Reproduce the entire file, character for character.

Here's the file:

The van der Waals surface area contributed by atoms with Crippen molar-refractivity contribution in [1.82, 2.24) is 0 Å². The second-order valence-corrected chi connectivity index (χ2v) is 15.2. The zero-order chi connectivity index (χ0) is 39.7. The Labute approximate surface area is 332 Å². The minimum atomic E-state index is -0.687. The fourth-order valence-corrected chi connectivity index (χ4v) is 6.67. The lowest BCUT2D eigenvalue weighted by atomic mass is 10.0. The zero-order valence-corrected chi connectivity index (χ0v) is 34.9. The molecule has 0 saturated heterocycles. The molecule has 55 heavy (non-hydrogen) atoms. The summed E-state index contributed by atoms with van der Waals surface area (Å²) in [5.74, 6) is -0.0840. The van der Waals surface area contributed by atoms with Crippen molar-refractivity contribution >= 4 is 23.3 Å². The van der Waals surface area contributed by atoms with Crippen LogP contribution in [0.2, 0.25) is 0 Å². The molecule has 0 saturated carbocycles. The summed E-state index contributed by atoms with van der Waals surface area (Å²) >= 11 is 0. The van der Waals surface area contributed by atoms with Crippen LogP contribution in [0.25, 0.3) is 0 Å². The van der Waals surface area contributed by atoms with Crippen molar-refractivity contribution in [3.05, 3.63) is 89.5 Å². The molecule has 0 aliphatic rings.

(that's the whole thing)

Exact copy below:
The van der Waals surface area contributed by atoms with Crippen molar-refractivity contribution in [1.82, 2.24) is 0 Å². The second-order valence-corrected chi connectivity index (χ2v) is 15.2. The zero-order chi connectivity index (χ0) is 39.7. The Labute approximate surface area is 332 Å². The minimum atomic E-state index is -0.687. The fourth-order valence-corrected chi connectivity index (χ4v) is 6.67. The lowest BCUT2D eigenvalue weighted by atomic mass is 10.0. The zero-order valence-corrected chi connectivity index (χ0v) is 34.9. The molecule has 0 saturated heterocycles. The molecule has 55 heavy (non-hydrogen) atoms. The summed E-state index contributed by atoms with van der Waals surface area (Å²) in [5.74, 6) is -0.0840. The van der Waals surface area contributed by atoms with Crippen molar-refractivity contribution >= 4 is 23.3 Å². The van der Waals surface area contributed by atoms with Crippen LogP contribution in [0.2, 0.25) is 0 Å². The molecule has 0 saturated carbocycles. The summed E-state index contributed by atoms with van der Waals surface area (Å²) >= 11 is 0. The van der Waals surface area contributed by atoms with Crippen LogP contribution in [0.25, 0.3) is 0 Å². The van der Waals surface area contributed by atoms with Crippen molar-refractivity contribution in [3.05, 3.63) is 89.5 Å². The molecule has 0 aliphatic rings.